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Schoengrabern church, Austria, shows a semicircular chancel, flat buttresses and arcade
beneath the roof. The tower is of
theBaroqueperiod.

At Sant Climent de Tall, Vall de Boh,


the tower has an increasing size in the
windows at each level, typical also of
Italian and German towers.

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WALLS: Walls were roughly built. The walls of Romanesque buildings


are often of massive thickness with few and comparatively small
openings. They are often double shells, filled with rubble.
The building material differs greatly across Europe, depending upon the
local stone and building traditions. In Italy, Poland, much of Germany
and parts of the Netherlands, brick is generally used. Other areas saw
extensive use of limestone, granite and flint. The building stone was
often used in comparatively small and irregular pieces, bedded in thick
mortar. Smoothashlarmasonry was not a distinguishing feature of the
style, particularly in the earlier part of the period, but occurred chiefly
where easily-worked limestone was available.
Walls had attached columns connected at the top by semi-circular
arches and horizontal strips (Corbels).

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DOORS AND WINDOWS:


Jambs of doors and windows were set in a series of molded planes
known as ORDERS. Semicircular arches also had receding concentric
rings.

The tympanum ofVzelay Abbey,Burgundy,France, 1130s, has much decorative spiral detail in

The apse of the Cathedral of la Seu d'Urgell, Spain,


has a round-topped windows, an arcade with
colonnades and an ocular window.

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ROOF:
Nave had wooden roof
Vaulting was made for fire proofing.
Crossing of naves and aisles have octagonal domes, the sides had squinch
arches.
Use of flying buttress under aisle roof to counteract the thrust of vaulted
nave roof .
COLUMNS:
Columns are an important structural feature of Romanesque architecture.
Colonnades and attached shafts are also used structurally and for decoration.
Monolithic columns cut from a single piece of stone were frequently used in
Italy, as they had been in Roman and Early Christian architecture. They were
also used, particularly in Germany, when they alternated between more
massive piers. Arcades of columns cut from single pieces are also common in
structure that do not bear massive weights of masonry, such as cloisters,
where they are sometimes paired.

Thecathedral of
Santiago de
Compostela, Spain,
has large columns
constructed of
drums, with
attached shafts.

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Paired columns like those at Duratn, nearSeplveda, Spain,


are a feature of Romanesque cloisters in Spain, Italy and
southern France.

Durham Cathedral, England, has


decorated masonry columns and the
earliest pointed high ribs.

St. Michael's, Hildesheimhas alternating piers and


columns.

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In Romanesque architecture,pierswere often employed to support arches.


They were built of masonry and square or rectangular in section,
generally having a horizontal moulding representing a capital at the
springing of the arch. Sometimes piers have vertical shafts attached to
them, and may also have horizontal mouldings at the level of base.
Although basically rectangular, piers can often be of highly complex form,
with half-segments of large hollow-core columns on the inner surface
supporting the arch, or a clustered group of smaller shafts leading into the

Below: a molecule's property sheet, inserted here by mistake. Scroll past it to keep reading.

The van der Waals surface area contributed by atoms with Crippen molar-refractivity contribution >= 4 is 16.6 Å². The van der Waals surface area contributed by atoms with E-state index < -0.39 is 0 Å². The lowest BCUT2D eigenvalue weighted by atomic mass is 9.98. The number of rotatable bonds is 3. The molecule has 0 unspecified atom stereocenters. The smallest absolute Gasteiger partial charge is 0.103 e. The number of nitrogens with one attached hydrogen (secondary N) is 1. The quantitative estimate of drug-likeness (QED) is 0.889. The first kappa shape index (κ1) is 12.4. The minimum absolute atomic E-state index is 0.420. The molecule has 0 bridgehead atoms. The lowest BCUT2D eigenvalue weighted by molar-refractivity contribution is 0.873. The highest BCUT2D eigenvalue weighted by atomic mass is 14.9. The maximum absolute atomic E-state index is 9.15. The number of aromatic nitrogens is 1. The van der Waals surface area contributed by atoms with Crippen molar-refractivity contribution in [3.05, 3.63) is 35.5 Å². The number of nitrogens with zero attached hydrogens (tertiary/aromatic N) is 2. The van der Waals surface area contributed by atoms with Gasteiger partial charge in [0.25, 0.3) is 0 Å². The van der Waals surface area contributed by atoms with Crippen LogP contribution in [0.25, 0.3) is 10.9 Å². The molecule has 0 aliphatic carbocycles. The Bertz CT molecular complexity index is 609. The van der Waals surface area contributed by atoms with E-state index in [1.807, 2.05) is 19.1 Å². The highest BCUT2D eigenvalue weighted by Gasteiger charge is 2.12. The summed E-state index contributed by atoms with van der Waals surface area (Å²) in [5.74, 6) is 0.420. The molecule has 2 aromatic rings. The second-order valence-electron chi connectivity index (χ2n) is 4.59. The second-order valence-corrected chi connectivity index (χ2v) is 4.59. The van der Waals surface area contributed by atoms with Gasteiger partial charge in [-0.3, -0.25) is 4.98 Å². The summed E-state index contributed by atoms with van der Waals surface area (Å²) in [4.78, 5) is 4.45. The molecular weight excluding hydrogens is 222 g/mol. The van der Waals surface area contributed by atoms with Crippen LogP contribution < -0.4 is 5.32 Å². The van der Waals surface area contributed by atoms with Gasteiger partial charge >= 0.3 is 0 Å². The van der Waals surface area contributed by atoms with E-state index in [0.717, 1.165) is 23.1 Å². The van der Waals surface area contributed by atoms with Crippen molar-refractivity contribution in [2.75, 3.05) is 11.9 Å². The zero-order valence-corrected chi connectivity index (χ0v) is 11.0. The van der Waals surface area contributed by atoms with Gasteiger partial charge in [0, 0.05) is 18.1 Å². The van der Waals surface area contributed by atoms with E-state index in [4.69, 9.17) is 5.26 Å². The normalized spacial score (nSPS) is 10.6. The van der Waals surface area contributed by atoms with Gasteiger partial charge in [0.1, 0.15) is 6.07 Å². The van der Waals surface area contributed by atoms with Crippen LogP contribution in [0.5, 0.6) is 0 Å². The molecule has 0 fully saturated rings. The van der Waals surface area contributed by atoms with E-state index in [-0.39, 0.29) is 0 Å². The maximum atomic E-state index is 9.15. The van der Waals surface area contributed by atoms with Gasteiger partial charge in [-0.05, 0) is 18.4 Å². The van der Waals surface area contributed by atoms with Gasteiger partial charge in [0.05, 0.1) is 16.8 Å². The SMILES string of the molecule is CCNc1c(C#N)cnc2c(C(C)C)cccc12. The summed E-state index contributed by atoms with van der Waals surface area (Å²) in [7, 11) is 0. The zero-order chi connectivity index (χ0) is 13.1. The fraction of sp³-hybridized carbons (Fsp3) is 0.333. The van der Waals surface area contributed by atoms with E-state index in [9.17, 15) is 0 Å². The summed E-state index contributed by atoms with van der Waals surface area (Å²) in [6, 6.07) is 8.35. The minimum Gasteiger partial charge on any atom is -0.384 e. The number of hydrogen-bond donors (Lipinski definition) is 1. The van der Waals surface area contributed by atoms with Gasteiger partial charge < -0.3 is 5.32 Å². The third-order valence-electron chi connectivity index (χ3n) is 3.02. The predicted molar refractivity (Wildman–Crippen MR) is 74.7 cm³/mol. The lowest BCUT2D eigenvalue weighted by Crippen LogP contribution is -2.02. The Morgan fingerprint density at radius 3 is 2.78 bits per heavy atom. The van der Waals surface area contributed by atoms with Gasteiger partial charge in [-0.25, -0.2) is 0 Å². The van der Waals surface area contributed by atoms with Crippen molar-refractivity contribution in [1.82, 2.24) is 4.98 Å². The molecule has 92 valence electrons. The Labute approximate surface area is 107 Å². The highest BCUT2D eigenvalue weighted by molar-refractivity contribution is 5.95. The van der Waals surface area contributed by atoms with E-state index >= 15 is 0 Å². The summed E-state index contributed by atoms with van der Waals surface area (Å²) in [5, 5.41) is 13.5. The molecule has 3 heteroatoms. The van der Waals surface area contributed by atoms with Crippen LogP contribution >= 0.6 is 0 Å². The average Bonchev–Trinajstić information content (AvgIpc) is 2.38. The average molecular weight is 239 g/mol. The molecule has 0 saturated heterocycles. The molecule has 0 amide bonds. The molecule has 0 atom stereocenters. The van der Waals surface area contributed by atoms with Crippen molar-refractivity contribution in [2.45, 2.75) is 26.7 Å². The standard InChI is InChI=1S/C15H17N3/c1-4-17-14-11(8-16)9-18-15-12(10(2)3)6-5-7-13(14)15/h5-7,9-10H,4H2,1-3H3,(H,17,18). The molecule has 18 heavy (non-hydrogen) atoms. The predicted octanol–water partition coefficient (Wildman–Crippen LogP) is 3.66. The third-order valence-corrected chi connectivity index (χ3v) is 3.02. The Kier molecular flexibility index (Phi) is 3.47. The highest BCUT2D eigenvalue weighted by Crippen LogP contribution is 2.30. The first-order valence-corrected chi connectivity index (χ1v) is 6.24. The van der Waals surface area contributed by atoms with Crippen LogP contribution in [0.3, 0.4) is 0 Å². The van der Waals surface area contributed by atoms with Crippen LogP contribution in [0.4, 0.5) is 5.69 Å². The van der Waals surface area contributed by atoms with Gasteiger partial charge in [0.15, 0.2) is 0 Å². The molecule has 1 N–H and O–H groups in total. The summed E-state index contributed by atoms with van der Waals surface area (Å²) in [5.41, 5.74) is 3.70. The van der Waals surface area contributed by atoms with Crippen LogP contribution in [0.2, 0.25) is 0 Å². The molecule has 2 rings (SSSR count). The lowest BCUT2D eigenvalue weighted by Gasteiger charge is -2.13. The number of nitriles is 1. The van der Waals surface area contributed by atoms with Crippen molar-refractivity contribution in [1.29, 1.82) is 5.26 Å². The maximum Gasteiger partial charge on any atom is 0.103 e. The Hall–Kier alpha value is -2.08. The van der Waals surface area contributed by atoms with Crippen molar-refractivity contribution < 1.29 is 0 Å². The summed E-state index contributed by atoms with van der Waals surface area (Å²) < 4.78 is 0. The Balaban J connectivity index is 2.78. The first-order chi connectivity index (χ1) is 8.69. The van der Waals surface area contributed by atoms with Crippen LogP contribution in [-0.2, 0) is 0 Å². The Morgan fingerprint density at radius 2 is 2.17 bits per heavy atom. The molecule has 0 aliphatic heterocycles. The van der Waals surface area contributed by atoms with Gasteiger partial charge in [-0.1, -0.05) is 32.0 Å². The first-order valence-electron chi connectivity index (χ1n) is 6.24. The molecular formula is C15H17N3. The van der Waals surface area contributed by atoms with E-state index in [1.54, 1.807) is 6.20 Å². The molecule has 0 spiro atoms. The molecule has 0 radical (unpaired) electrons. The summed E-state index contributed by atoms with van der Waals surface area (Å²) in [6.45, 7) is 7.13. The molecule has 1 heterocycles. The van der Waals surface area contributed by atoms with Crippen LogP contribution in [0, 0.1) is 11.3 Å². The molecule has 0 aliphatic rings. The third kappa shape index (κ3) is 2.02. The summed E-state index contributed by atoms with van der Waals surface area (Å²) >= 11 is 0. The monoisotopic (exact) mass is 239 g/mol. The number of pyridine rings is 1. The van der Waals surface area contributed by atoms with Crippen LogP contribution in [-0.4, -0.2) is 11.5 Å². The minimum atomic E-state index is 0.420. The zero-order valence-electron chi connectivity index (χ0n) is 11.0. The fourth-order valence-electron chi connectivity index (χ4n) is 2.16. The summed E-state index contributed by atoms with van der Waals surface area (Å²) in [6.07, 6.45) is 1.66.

mouldings of the arch.
Piers that occur at the intersection of two large arches, such as those under
the crossing of the nave and transept, are commonly cruciform in shape,
each arch having its own supporting rectangular pier at right angles to the
other

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Various parts of a church


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MOULDINGS AND ORNAMENTS:


Mouldings were elaborate
Ornamentations were done of vegetable and animal form.
In interior, frescoes were more elaborate than mosaics, while stained
glass was used rarely.

The "blind arcade" beneath


this window atCanterbury
Cathedral has overlapping
arches forming points, a
common decorative feature
of Romanesque
architecture in England.
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EXAMPLE : PISA CATHEDRAL SITE PLAN.


CAMPO
SANTO

CAMPANIL
E
BAPTISTE
RY

CATHEDR
AL

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PISA CATHEDRAL (1063-92)


Resembles basilican church in
plan.
Long row of columns connected by
arches, double aisles and nave
with timber roof.
Exterior has red & white bands of
marble.
Ground story has wall arcading.
Entrance faade has tiers of open
arcades up to gable end.
Transepts have segmental arch in
each end.
Elliptical dome over nave and

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Campanile Pisa (Leaning Tower of Pisa) (1174 AD)


Circular tower
52 ( 15.85 m) in diameter 8 stories of encircling circles
Height is 1513 ( 46.10 m) (leaving the topmost portion belfry).
Inclination is 1310 ( 4.215 m) due to subsidence in foundation.
Belfry was added in 1350.

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The baptistery of Pisa, erected between


the years 1152 and 1160
Designed by Diotisalvi,
Is circular, with a diameter of 35.4 m/113 ft;
with a central nave of 60 (18.28 m)
separated by 4 piers and 8 columns from the
surrounding 2 storied aisles. In totality the
building is 129 (39.32 m) in diameter.
Externally lower stories have columns with
semicircular arched under one is the door.
Above, there are opening arcades with small
detached shafts.
The arcade has Gothic addition of 14th C.
which disguise the original design.
The building is raised on three steps, and
surmounted by a hemispherical roof through
which penetrate a truncated cone capped by
a small dome.

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To be continued